Sharkie's Machine: Arthur Abraham Battered in DQ’d Loss to Andre Dirrell in Super Six Tournament
By Frank Gonzalez: Kudos to the Andre Dirrell (19-1, 13 KO’s), who put it all together in his match up against ‘former’ IBF titlist, “King” Arthur Abraham in Showtime’s Super Six Super Middleweight Tournament. We always hear that styles make fights and this fight was testimony to that. Dirrell has shown good boxing ability against all the scrubs he faced since he turned pro, fighting as a prospect, which he still was when he was selected as one of the ‘six best’ Super Middleweights in boxing to be in this tournament.
Article posted on 28.03.2010
Frankly, I don’t understand how any of the three American’s in this tourney got their spots. This is no disrespect to any of them but lets be honest, Jermain Taylor, a fading former Middleweight titlist who lost two of his last three and two relatively untested prospects in Andre Dirrell and Andre Ward? Sure, Ward showed himself to be masterful in his beating of legit contender Mikkel Kessler but Dirrell was unimpressive and looked down right scared in his first “fight” against Carl Froch. With Jermain Taylor’s departure from the tournament, Allan Green (29-1, 20 KO’s), who’s won his last six fights, will be replacing him.
Had this tournament included IBF titlist Lucian Bute and his former nemesis Librado Andrade, then maybe add Andre Ward for his pedigree and impressive win over the always dangerous Edison Miranda, then the winner of this tournament would be the closest thing to the true Champion at Super Middleweight.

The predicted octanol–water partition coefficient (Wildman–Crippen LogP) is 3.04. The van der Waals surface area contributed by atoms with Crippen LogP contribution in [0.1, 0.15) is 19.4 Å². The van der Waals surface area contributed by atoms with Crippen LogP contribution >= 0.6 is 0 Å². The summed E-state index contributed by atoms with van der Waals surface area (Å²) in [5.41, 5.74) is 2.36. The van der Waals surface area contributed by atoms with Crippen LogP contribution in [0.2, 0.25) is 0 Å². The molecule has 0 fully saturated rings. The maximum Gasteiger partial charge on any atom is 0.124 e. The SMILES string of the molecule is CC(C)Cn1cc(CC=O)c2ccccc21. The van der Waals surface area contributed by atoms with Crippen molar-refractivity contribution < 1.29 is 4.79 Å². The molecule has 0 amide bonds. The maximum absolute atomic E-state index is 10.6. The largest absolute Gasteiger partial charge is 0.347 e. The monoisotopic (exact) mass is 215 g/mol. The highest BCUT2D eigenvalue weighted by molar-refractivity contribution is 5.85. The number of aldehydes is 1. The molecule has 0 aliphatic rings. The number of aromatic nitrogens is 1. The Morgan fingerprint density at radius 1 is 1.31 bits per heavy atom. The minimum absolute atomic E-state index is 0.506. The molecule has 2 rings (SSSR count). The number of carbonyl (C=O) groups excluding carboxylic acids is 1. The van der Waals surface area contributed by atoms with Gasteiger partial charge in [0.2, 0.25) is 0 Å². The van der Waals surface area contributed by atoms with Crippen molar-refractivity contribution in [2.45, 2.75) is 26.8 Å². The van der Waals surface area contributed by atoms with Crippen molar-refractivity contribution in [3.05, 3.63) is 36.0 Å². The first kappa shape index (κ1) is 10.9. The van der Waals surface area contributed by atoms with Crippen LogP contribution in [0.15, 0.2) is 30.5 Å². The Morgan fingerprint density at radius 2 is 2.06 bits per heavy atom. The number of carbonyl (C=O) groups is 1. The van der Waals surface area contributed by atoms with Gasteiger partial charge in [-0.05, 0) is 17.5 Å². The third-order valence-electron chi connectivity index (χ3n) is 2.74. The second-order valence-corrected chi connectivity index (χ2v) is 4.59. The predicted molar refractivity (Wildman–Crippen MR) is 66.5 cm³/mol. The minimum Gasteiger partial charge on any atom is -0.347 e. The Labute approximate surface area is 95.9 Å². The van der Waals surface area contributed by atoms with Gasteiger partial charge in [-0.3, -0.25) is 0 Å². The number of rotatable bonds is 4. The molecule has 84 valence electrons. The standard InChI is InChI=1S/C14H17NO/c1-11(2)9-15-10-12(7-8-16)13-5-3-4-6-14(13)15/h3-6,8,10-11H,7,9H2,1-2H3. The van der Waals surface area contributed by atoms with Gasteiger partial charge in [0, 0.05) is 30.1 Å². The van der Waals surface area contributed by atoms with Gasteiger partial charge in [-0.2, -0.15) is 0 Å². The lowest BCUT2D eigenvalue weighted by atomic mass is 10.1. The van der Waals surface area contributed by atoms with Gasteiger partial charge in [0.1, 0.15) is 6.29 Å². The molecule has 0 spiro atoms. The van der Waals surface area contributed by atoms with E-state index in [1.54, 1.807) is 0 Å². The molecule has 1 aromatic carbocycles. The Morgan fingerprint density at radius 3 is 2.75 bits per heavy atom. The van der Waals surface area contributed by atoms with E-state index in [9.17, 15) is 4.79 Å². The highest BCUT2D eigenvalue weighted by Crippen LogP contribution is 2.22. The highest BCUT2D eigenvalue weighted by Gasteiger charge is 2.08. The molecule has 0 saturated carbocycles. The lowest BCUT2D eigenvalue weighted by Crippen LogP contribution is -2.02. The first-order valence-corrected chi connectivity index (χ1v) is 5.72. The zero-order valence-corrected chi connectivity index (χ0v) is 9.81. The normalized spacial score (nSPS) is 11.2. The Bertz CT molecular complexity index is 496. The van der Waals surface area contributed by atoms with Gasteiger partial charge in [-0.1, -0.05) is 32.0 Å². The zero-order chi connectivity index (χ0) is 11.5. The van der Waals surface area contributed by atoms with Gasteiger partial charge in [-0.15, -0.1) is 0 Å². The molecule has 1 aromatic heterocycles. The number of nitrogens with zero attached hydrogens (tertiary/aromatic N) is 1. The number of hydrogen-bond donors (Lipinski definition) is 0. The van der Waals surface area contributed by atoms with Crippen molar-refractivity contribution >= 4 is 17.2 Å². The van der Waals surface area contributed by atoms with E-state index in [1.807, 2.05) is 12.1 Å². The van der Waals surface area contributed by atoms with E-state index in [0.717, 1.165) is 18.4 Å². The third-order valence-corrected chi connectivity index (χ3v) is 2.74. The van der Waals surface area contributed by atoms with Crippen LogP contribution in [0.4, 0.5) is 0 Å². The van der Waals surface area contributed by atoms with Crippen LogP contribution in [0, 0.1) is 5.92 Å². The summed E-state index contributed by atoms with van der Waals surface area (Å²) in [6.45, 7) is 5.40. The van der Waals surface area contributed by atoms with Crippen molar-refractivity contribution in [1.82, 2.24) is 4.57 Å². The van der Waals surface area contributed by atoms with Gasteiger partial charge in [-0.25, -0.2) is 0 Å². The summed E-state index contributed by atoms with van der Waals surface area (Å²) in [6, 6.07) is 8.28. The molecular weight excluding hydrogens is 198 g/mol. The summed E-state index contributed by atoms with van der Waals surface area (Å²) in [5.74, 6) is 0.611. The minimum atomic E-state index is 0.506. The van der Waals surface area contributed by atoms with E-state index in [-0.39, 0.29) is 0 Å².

Consider that Lucian Bute is not in this tourney and he’s arguably one of the best in the division. Librado Andrade of Mexico was a higher ranked fighter who also deserved invitation. In effect, whoever does win the Super Six Tournament will not be the Champion of the division unless he immediately fights and beats Bute (if Bute retains his title by then).
Initially, I had Dirrell pegged as the weakest among the six contestants of this tournament, particularly after the way he ran and slipped and ran and complained to the ref in his first bout against Carl Froch. I thought he lost a close one in that ugly fight against Froch, who didn’t look so super himself that night. Froch is very much like Abraham in that he’s not going to dance your dance but take you into the deep waters and then try to drown you late. Froch couldn’t put the run, hold and run Dirrell down that night but was the better “fighter” and squeaked off with his first pair of points in the tourney.
If there were any doubts about Andre Dirrell’s qualifications for even being in this Super Six Super Middleweight Tournament—I’d say he proved his worthiness Saturday night in his hometown of Detroit, where he faced the favorite to win the tournament in “King” Arthur Abraham. Dirrell easily won the first few rounds. In the fourth, Abraham managed to land a big shot that Dirrell countered with an equally big straight left that sent Abraham to the canvas for the first time in his career. Dirrell proceeded to put on a boxing clinic, shutting Abraham out until midway into the ninth round, where Abraham started landing more than just a few shots. In the tenth, Abraham finally landed one of his big power shots that sent Dirrell to the canvas.
But alas, Lawrence Cole was the referee and somehow, he didn’t see it as a knockdown but as a slip from tangled feet. Upon further review, their feet didn’t tangle and it was in fact, a clean punch that floored Dirrell. “Officially,” there was no knockdown. But anyone who saw the replay saw that there was. Boxing should use Instant Replay. What’s right is right. These fights are too important to be subject to a bad call by a referee, who’s usually only human.